Procedural

$t = strtotime("Tuesday next week");
echo date('r', $t) . PHP_EOL; // returns: Tue, 10 May 2011 00:00:00 +0100

DateTime

$dt = new DateTime("Tuesday next week");
echo $dt->format('r') . PHP_EOL; // returns: Tue, 10 May 2011 00:00:00 +0100

Note that these examples above are being returned relative to the time now.

The full list of time formats that strtotime() and the DateTime constructor takes are listed on the PHP Supported Date and Time Formats page.

Hopefully by now I’ve won you over that using the DateTime object is easier/cleaner than using the procedural functions. I’m going to follow by solving some common problems with the DateTime object and some other friends of its.

Converting time between timezones

Displaying a time in multiple time zones

$dt = new DateTime('1 May 2011 14:15', new DateTimeZone('America/Los_Angeles'));
// returns: LA:	Sun, 01 May 2011 14:15:00 -0700
echo "LA:\t". $dt->format('r') . PHP_EOL;

$dt->setTimeZone(new DateTimeZone('Europe/London'));
// returns: London:	Sun, 01 May 2011 22:15:00 +0100
echo "London:\t". $dt->format('r') . PHP_EOL;

Here we use the DateTimeZone class to convert a known time in a known timezone to a different timezone. This could allow users to select their timezone in their profile and then display all times from your application in that time zone. You’d need to be storing all of the dates in the database in the same timezone (e.g. GMT) though.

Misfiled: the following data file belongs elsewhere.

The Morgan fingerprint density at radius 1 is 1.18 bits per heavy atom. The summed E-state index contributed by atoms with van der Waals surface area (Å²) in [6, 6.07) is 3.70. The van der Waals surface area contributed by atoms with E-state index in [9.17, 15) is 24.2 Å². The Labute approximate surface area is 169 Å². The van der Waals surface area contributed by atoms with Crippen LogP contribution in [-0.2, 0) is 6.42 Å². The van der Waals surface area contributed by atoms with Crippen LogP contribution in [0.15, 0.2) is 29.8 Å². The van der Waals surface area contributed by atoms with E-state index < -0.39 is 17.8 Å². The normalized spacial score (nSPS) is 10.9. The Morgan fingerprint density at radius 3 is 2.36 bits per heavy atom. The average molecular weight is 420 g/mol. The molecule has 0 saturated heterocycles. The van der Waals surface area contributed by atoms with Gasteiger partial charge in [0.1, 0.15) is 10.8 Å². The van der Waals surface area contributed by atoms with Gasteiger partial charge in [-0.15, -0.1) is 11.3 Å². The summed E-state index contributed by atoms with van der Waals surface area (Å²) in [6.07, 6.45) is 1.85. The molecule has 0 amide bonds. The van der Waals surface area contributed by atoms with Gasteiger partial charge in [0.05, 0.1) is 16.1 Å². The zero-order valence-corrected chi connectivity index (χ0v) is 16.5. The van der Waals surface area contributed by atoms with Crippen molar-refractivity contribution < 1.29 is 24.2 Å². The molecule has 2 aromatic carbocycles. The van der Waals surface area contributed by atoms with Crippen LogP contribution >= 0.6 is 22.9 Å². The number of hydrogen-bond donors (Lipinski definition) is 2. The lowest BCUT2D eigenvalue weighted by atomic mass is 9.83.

Displaying the difference between two times

This could be handy for stuff like showing a countdown to an event on your website (e.g. an offer expiring). PHP’s built-in DateInterval class makes this really simple.

// returns 25th December of this year
$offerEnds = new DateTime('25th December');
$now = new DateTime();

$diff = $offerEnds->diff($now);

// using the public properties
echo "It's only {$diff->days} days until Christmas!" . PHP_EOL;

// using the format string
echo $diff->format("%m months, %d days, %h hours and %i minutes till Christmas") . PHP_EOL;

The first echo uses the public properties of the DateDiff class and the second one uses the format strings and format() method.

Simple handling of date/time from databases

Converting DateTime objects into MySQL date format

class MySQLDateTime extends DateTime
{
    public function __toString()
    {
        return $this->format('Y-m-d H:i:s');
    }
}


$now = new MySQLDateTime();

$sql = "SELECT foo, bar FROM myTable WHERE someDate<'$now';";
echo $sql . PHP_EOL;

Converting dates from MySQL into DateTime objects

while (list($id, $date) = mysql_fetch_row($r)) {
    $dateObj = new DateTime($date);
}

Summary

These were just a few simple examples/tricks with date/time handling which demonstrate just how easy it is to work with dates/times using these classes. Hopefully this means an end to the days of working in UNIX timestamps by subtracting seconds, crudely manipulating time differences, etc.

If you have any other specific, common use cases that you’d like included in the article just add a comment to the post and I’ll try to add them.

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About James Cohen
LAMP geek with interests in building scalable web applications

2 Responses to Working with Date and Time in PHP

  1. Pingback: Brian Swan

  2. Pingback: Programowanie w PHP » Blog Archive » James Cohen’s Blog: Working with Date and Time in PHP